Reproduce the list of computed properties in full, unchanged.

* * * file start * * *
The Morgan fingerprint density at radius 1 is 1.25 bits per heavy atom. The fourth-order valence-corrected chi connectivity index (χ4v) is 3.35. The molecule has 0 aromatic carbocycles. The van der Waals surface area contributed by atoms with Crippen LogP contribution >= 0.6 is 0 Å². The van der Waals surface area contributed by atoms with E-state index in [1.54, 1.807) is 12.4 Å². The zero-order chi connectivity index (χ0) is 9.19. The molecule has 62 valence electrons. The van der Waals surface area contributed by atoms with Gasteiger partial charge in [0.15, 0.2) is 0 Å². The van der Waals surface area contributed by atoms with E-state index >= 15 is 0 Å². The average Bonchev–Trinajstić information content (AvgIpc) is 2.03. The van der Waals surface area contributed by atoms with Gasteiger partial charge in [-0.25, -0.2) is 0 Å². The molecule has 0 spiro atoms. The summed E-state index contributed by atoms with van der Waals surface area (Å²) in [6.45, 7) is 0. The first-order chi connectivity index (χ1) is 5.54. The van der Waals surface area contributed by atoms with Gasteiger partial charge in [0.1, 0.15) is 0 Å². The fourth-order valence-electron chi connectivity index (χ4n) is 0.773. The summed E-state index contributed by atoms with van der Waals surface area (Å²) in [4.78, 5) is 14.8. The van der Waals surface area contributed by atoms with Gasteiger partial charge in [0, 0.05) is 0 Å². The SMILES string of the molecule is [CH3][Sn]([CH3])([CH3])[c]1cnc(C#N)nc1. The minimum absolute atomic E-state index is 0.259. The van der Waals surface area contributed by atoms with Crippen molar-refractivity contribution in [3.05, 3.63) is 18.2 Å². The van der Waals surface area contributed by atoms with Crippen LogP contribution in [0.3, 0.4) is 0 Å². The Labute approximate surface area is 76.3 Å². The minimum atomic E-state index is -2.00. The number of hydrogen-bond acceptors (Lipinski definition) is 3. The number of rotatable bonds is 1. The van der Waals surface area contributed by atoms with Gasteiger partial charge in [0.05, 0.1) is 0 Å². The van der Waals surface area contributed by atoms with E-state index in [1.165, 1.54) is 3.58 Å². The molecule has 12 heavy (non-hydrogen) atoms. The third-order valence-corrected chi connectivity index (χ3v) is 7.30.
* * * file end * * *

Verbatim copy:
The Morgan fingerprint density at radius 1 is 1.25 bits per heavy atom. The fourth-order valence-corrected chi connectivity index (χ4v) is 3.35. The molecule has 0 aromatic carbocycles. The van der Waals surface area contributed by atoms with Crippen LogP contribution >= 0.6 is 0 Å². The van der Waals surface area contributed by atoms with E-state index in [1.54, 1.807) is 12.4 Å². The zero-order chi connectivity index (χ0) is 9.19. The molecule has 62 valence electrons. The van der Waals surface area contributed by atoms with Gasteiger partial charge in [0.15, 0.2) is 0 Å². The van der Waals surface area contributed by atoms with E-state index >= 15 is 0 Å². The average Bonchev–Trinajstić information content (AvgIpc) is 2.03. The van der Waals surface area contributed by atoms with Gasteiger partial charge in [-0.25, -0.2) is 0 Å². The molecule has 0 spiro atoms. The summed E-state index contributed by atoms with van der Waals surface area (Å²) in [6.45, 7) is 0. The first-order chi connectivity index (χ1) is 5.54. The van der Waals surface area contributed by atoms with Gasteiger partial charge in [0.1, 0.15) is 0 Å². The fourth-order valence-electron chi connectivity index (χ4n) is 0.773. The summed E-state index contributed by atoms with van der Waals surface area (Å²) in [4.78, 5) is 14.8. The van der Waals surface area contributed by atoms with Gasteiger partial charge in [0, 0.05) is 0 Å². The SMILES string of the molecule is [CH3][Sn]([CH3])([CH3])[c]1cnc(C#N)nc1. The minimum absolute atomic E-state index is 0.259. The van der Waals surface area contributed by atoms with Crippen molar-refractivity contribution in [3.05, 3.63) is 18.2 Å². The van der Waals surface area contributed by atoms with Crippen LogP contribution in [0.3, 0.4) is 0 Å². The Labute approximate surface area is 76.3 Å². The minimum atomic E-state index is -2.00. The number of hydrogen-bond acceptors (Lipinski definition) is 3. The number of rotatable bonds is 1. The van der Waals surface area contributed by atoms with Gasteiger partial charge in [0.05, 0.1) is 0 Å². The van der Waals surface area contributed by atoms with E-state index in [1.165, 1.54) is 3.58 Å². The molecule has 12 heavy (non-hydrogen) atoms. The third-order valence-corrected chi connectivity index (χ3v) is 7.30.